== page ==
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Ross Katz
Benjamin Walker, Teresa Palmer, Alexandra Daddario, Tom Wilkinson, Tom Welling
Writing Credits:
Bryan Sipe

Travis and Gabby first meet as neighbors in a small coastal town and wind up in a relationship that is tested by life's most defining events.

Rated PG-13.

Aspect Ratio: 2.40:1
English DTS-HD MA 5.1
English Descriptive Audio
Spanish Dolby Digital 5.1
Supplements Subtitles:

Runtime: 111 min.
Price: $39.99
Release Date: 5/3/2016

• Audio Commentary with Director Ross Katz and Actor Benjamin Walker
• “Cinematic Choices: Making The Choice” Featurette
• “Nicholas Sparks with….” Featurette
• “Choosing Home” Featurette
• “Molly and Moby: Choice Dogs” Featurette
• Deleted Scenes
• Music Video
• Previews
• DVD Copy


Panasonic TC-P60VT60 60-Inch 1080p 600Hz 3D Smart Plasma HDTV; Sony STR-DG1200 7.1 Channel Receiver; Panasonic DMP-BD60K Blu-Ray Player using HDMI outputs; Michael Green Revolution Cinema 6i Speakers (all five); Kenwood 1050SW 150-watt Subwoofer.


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The Choice [Blu-Ray] (2016)

Reviewed by Colin Jacobson (May 1, 2016)

Death, taxes and films based on Nicholas Sparks novels: these are the only true inevitabilities in life. 2016’s The Choice offers yet another take on yet another Sparks’ tale of extremely attractive, tragedy-inflected lovers.

After a quick intro in “present day”, the movie leaps back seven years to introduce us to North Carolina veterinarian Travis Shaw (Benjamin Walker). Slick with the ladies, he finds himself inclined to abandon his womanizing ways when he meets Gabby Holland (Teresa Palmer), a med student who dates fellow physician Ryan McCarthy (Tom Welling).

Travis and Gabby initially dislike each other, but they slowly fall in love with each other. This situation comes with snarls along the way, mainly when tragedy tests their relationship.

Why do I continue to watch Sparks movies? I’ve seen a bunch of them and never liked a single one – why put myself through this?

Perverse curiosity, I suppose. I figure that the law of averages means I must find an enjoyable Sparks movie eventually, right?

Perhaps, but this doesn’t occur with The Choice, a wholly mediocre effort. To be fair, I will admit that Choice often goes down easier than other Sparks fare, mainly because it seems to take itself less seriously.

With The Choice, we find a fairly clear delineation among its three acts. The first one-third favors comedy, as it posits Travis and Gabby as the classic “couple who hate each other as a prelude to love”. Act 2 goes for the romance, while Act 3 features tragedy.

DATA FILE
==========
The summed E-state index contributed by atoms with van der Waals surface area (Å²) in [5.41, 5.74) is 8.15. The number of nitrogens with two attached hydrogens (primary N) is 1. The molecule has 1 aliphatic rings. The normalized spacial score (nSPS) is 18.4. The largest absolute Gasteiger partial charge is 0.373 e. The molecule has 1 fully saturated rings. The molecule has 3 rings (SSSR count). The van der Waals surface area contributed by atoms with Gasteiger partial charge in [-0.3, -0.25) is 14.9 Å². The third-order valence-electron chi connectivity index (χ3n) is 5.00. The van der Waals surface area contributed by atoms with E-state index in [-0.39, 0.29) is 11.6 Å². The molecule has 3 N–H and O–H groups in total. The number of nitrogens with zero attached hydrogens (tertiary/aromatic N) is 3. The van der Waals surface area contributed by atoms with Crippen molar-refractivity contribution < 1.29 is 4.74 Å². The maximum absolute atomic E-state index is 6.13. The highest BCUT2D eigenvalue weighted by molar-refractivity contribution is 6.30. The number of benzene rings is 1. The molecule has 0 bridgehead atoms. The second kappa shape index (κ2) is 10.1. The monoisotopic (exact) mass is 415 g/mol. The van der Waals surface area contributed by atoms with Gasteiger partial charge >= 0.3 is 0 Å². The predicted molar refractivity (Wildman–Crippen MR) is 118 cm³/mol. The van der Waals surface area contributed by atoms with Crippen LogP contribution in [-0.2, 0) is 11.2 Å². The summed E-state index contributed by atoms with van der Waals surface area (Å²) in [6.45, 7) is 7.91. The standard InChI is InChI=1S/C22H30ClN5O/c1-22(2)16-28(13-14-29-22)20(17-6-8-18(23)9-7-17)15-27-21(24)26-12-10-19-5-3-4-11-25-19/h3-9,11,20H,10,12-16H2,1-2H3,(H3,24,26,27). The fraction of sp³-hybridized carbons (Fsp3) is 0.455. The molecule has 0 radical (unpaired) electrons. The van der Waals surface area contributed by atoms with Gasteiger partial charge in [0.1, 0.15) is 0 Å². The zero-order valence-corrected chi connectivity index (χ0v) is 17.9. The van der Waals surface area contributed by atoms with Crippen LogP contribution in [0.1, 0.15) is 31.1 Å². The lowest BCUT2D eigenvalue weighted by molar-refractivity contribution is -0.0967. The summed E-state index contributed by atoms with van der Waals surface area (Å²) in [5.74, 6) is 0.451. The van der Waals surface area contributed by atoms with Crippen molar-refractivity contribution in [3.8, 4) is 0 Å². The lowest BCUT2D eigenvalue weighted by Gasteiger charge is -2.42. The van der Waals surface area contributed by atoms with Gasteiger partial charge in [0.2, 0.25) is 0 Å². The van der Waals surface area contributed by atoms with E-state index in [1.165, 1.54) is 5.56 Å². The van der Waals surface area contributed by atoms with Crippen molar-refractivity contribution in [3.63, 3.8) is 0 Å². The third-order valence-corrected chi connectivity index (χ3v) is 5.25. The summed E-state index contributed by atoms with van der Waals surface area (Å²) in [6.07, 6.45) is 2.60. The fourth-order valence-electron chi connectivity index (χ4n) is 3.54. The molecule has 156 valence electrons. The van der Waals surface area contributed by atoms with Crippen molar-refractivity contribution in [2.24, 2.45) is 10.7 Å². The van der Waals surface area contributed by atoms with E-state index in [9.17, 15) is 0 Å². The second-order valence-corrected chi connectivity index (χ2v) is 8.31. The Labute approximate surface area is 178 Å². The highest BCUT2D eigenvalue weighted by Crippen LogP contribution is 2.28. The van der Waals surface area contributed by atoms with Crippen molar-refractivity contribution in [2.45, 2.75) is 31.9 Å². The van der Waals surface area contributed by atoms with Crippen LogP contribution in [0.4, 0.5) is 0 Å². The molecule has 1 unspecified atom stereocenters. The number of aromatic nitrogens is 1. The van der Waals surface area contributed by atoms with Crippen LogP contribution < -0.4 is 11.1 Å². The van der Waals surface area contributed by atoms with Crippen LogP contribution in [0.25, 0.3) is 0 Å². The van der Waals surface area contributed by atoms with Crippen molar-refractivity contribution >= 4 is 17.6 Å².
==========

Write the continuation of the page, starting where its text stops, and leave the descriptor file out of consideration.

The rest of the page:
Of course, all other Sparks films used those three elements, but they usually accentuated the romance and – especially – the tragedy. Choice seems more comedic than the others, so I give the movie credit for its lighter tone.

I’d give it even more credit it if the comedy – or the romance, or the tragedy – worked better than they do. Everything about Choice remains on the surface. The characters offer thin archetypes with no layers, and all the emotional elements follow suit.

This means comedy that’s easy and not especially funny, romance that follows a pre-ordained playbook, and tragedy that milks empty tears. Everything about Choice feels contrived, as the characters behave like they do for movie reasons, not for organic needs.

It doesn’t help that Walker and Palmer show little chemistry. On their own, they seem likable enough, but they don’t really connect as a couple. Perhaps they’d fare better with less underwritten characters, but as it stands, Walker and Palmer make an attractive but bland pairing.

At least the Australian Palmer pulls off an American accent fairly well. Tom Wilkinson has played American in umpteen movies but he always uses the same vaguely mid-Atlantic accent. He could be from New York or North Carolina or San Diego and it wouldn’t matter – we’d get the same voice. Wilkinson is a talented actor but he needs to hire a voice coach.

In terms of other character positives, I do appreciate that Choice doesn’t make the leads’ jilted lovers out to be bad people. Most Sparks movies create stark contrasts among the main characters’ pre-existing romantic choices, especially in terms of the men initially paired with the female leads. They’re inevitably controlling or vain or cruel in some way, all the better to contrast with the sensitive “diamond in the rough” male lead.

None of that happens in Choice, as Ryan comes across like a perfectly decent guy. Also, the movie doesn’t give Travis the usual “rough-hewn guy from the wrong side of the tracks with a sensitive side” traits. Sure, he’s smart, but he’s not the local mechanic or son of a drunk who gets rejected by the female lead’s parents. Travis’s dad is a pillar of the community and he’s a respected veterinarian, so this allows Travis to play against the typical Sparks “bad boy with a heart of gold” cliché, and I appreciate that.

I’d appreciate it more if Choice didn’t falter in so many other ways. As mentioned, I do like it more than the average Sparks effort, mainly because it provides a more varied affair. Nonetheless, it does little that seems convincing, and when it inevitably goes tragic in the third act, it flies off the rails into the land of the absurd that feels like self-parody. Choice provides above average Sparks but below average filmmaking.